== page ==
This may be in the form of something called a year-to-date profit and loss statement, bank statements, or both. In order to avoid having any issues while getting approved for a mortgage, be prepared to quickly provide these documents. It’s also worth taking a peek at other aspects of your personal finances. Look at your credit score and any outstanding debts you may have (whether credit card debt or student loan debt) as these are all things the bank will look at too.
Homebuying has gone remote
Like everything else during COVID-19, the process of house-hunting and buying a home has gone remote. What this means for buyers is that most of your communications with people will happen via email and over the phone.
Although we still saw our real estate agent in person to tour homes (always masking up and social distancing), almost every other aspect of the home-buying process happened online. We reviewed nearly all our documents and contracts entirely online, and we secured our mortgage and homeowners insurance without ever stepping into an office.
The one exception to all of this was closing — which is the final step where the house officially becomes yours. This happened in-person at the local title company (think: the place that grants you ownership of the home) with our real estate agent and one title company employee.
Although buyers and sellers sometimes sit at the same table for this final step, that hasn’t been the case since COVID-19. During the hour or so it took us to sign our names a record-breaking number of times, we also briefly met our mortgage broker for the first time.
For anyone who’s used to the whole working-remotely thing, this won’t be an issue. In fact, it’s kind of convenient to be able to review documents and ask your mortgage lender questions without going into someone’s office. Did it mean spending a little more time checking emails and missed calls? Yes. But overall, this was probably the least tricky aspect of buying a home during the coronavirus pandemic.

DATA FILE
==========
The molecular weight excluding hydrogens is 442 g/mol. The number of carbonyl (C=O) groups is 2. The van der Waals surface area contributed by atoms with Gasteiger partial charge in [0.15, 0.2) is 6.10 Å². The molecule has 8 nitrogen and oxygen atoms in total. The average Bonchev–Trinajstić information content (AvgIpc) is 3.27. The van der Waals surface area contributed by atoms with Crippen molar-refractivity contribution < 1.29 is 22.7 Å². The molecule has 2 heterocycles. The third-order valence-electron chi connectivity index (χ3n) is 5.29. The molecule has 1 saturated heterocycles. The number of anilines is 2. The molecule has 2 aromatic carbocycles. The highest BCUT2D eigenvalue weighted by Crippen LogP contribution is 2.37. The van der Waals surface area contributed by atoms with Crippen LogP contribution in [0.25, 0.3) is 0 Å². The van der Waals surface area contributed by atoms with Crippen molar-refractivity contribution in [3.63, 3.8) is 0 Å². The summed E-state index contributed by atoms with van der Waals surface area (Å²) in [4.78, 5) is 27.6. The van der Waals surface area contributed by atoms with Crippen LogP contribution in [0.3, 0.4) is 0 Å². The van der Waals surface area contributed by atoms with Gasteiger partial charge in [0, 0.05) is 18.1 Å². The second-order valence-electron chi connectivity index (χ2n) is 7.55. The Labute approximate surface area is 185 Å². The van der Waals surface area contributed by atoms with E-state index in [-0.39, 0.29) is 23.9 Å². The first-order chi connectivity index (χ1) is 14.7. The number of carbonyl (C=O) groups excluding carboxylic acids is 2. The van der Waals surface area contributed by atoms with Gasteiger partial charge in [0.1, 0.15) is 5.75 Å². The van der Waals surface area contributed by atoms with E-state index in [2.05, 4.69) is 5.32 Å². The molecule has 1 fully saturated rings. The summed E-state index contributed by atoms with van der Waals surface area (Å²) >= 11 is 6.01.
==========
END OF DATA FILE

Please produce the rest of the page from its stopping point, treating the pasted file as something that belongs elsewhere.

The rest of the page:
Pros and cons of buying a house during COVID-19
Here are some of the pros and cons of buying a house during COVID-19 that you’ll want to consider.
- Tours and viewings are restricted to one party at a time, so chances are good you’ll have the home for yourself when you visit.
- Record-low interest rates mean you could secure a more affordable mortgage.
- Buying remotely means less time spent traveling back and forth to real estate and lending offices — it’s possible you’ll complete all your documents online.
- Securing a mortgage can be harder right now, especially if you’re working as an independent contractor.
- Inventory is low in many parts of the country, which means you might end up paying more than the asking price for a home.
- Homes are selling fast, so you’ll need to be ready to make a competitive offer on a home quickly.
Homeownership is still possible during the pandemic. And buying a new home right now isn’t necessarily any harder than buying one any other time, it just comes with a different set of challenges. Before you dive in, take some time to figure out exactly what you want in a home, so that when the right one comes along, you’ll be able to move on it quickly.
Talk to a mortgage broker and find out what kind of extra documents you may need to qualify for your home loan, and any other details you want to know about how to get a loan. Finally, be sure to find a real estate agent you really trust. Now more than ever, it’s important to work with someone who understands what you want, is a great communicator, and can ultimately help you close the deal on your dream home, regardless of the pandemic.